Australian GDP data is notoriously backward looking. We are now ~2/3’s of the way through Q4 and the print for Q3 was only released today. Nevertheless, the detailed national accounts are still useful in providing a guide to the underlying picture across a broad range of areas and helps us benchmark how trends are unfolding compared with our thoughts.
The GDP report illustrates that momentum across the economy has stepped down, unsurprising given the 425bps worth of rate hikes put through by the RBA this cycle and other cost of living factors that are hitting the private sector. The economy expanded by just 0.2% in Q3, down from an average of 0.5%qoq in H1 2023 and H2 2022, and 0.6% over H1 2022. A closer look shows that government spending and capital investment were the main drivers of growth in Q3 with household consumption (the largest part of the Australian economy) stalling. There was some statistical jiu-jitsu at play here which exacerbated the slowdown as government benefits and rebates designed to provide relief also meant that there was less household spending on services like electricity. But nevertheless, the headwinds from high inflation, jump up in interest rates, and additional tax obligations have led to a sharp drop in real household disposable income, and this in turn is constraining consumption.
Notably, a fair amount of support to aggregate demand continues to come via Australia’s rapidly expanding population. It shouldn’t be forgotten that GDP is a volume measure. In contrast to the modest overall economic expansion, in per capita terms GDP fell again in Q3, the 4th fall in the past 5 quarters, the worst run since the early-90’s recession. So, on average people are clearly doing it tough as tighter conditions squeeze households and interest rate sensitive sectors like construction, but there are just more of us floating around the economy day to day which is propping up volumes.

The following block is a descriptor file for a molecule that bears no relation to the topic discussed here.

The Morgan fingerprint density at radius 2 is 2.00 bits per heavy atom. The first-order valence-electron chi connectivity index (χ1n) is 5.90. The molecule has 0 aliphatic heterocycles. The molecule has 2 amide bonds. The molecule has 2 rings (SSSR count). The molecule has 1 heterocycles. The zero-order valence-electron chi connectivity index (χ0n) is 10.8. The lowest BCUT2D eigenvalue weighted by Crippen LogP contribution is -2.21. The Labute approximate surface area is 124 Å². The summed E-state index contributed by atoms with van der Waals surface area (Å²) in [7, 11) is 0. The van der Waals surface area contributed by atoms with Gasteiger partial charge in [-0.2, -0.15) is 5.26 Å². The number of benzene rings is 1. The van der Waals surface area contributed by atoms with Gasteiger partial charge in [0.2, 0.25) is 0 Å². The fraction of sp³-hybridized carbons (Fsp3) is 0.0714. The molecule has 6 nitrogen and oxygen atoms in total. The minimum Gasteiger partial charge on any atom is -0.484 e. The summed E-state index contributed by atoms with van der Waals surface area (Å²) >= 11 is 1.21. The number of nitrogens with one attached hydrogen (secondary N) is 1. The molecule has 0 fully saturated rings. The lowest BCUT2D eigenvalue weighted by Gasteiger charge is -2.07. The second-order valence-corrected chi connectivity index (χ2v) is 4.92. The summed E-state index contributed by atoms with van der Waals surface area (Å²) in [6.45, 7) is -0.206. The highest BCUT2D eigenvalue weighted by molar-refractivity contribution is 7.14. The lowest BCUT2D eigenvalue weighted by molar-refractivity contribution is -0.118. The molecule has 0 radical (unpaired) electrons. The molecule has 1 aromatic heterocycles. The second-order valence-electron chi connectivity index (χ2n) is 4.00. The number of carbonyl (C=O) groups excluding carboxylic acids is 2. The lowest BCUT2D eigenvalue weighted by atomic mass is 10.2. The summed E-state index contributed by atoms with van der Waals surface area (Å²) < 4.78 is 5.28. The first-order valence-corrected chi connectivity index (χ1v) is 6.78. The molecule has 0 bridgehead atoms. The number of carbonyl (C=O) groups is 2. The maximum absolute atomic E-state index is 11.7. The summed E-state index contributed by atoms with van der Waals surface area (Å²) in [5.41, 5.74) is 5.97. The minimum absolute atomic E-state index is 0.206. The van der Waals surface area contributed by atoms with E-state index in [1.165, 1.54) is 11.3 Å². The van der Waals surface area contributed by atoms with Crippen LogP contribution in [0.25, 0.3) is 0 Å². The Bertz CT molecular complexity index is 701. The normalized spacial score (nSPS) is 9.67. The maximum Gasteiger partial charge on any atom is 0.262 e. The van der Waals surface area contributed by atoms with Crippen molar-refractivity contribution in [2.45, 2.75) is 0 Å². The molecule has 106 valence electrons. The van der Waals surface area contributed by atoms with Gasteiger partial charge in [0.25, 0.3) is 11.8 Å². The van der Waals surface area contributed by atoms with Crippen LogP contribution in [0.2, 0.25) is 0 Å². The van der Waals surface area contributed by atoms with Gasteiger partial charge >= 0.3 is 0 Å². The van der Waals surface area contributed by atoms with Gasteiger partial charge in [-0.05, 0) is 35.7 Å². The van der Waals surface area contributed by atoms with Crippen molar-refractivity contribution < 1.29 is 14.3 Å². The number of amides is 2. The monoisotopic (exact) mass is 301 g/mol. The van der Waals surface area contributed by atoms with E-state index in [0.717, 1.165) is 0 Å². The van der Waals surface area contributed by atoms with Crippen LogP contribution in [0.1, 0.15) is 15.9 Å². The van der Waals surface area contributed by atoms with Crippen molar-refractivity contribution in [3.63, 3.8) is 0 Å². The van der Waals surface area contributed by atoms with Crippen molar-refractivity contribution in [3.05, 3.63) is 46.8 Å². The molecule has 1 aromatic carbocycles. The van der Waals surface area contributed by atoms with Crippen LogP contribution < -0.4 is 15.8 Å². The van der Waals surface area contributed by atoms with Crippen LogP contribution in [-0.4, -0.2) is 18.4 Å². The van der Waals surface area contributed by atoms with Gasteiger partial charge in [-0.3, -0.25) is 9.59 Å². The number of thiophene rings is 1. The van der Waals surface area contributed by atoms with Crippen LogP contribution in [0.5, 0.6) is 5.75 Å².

In our view, the outlook for slower economic activity over the period ahead remains firmly intact as the flow through from the RBA’s ‘restrictive’ policy settings continue to gain traction. As shown, our Private Demand Tracker is pointing to sub-trend momentum continuing over the next few quarters. That said, sub-trend doesn’t mean things are about to fall off a cliff, and actual outcomes may come in better than many fear. Consensus forecasts are centered on annual GDP growth decelerating to just 1%pa in mid-2024. This looks too low, and in our judgement the ‘narrow path’ to a soft landing the RBA is trying to navigate still appears achievable. This partly reflects the benefit from the burgeoning population. We also think the pipeline of infrastructure investment, CAPEX spending trends, and a reacceleration in China on the back of its stimulus push should be somewhat supportive for Australia over the next year.
Concurrently, softening but still solid domestic labour market conditions, firmer wages, and moderating inflation should help counteract some of the pressures buffeting the household sector over time. And it should be remembered that it isn’t all one-way. While many are feeling the pinch from higher interest rates and have limited buffers, there are net savers that benefit from the added income. Moreover, a sizeable pool of ‘excess savings’ still exists that parts of the household sector has the capacity to tap into. On our figuring although this war chest has declined it still equates to ~A$215bn, equal to ~20% of spending undertaken by households in 2019.
From an inflation perspective, the annual run rate of various broader price metrics contained in the national accounts such as unit labour costs and the domestic demand deflator eased a little in Q3. But as our chart shows though things are heading in the right direction they remain above where they need to be for the RBA to be comfortable the inflation fight has been won, especially given Australia’s lackluster productivity and impulses across sticky services prices. Hence, while the growth trajectory supports a view that the RBA might have reached the top of its interest rate mountain, we think it is unlikely it will shift course and ease policy for some time.
Indeed, as outlined previously, we believe factors such as the RBA’s pragmatic tightening approach, lags in Australia’s wage dynamics due to the prevalence of multi-year enterprise bargaining agreements, support to demand from the expanding population, and incoming income tax cuts are likely to see the RBA lag its peers when the next global easing cycle kicks in. With the RBA set to remain on a slightly different policy path, we are looking for relative yield spreads to continue to trend in a more AUD supportive direction over coming quarters. There will continue to be bumps along the way, but based on our fundamental outlook we continue to project the AUD to edge up to ~$0.68 by Q1 and then onto ~$0.70 by this time next year.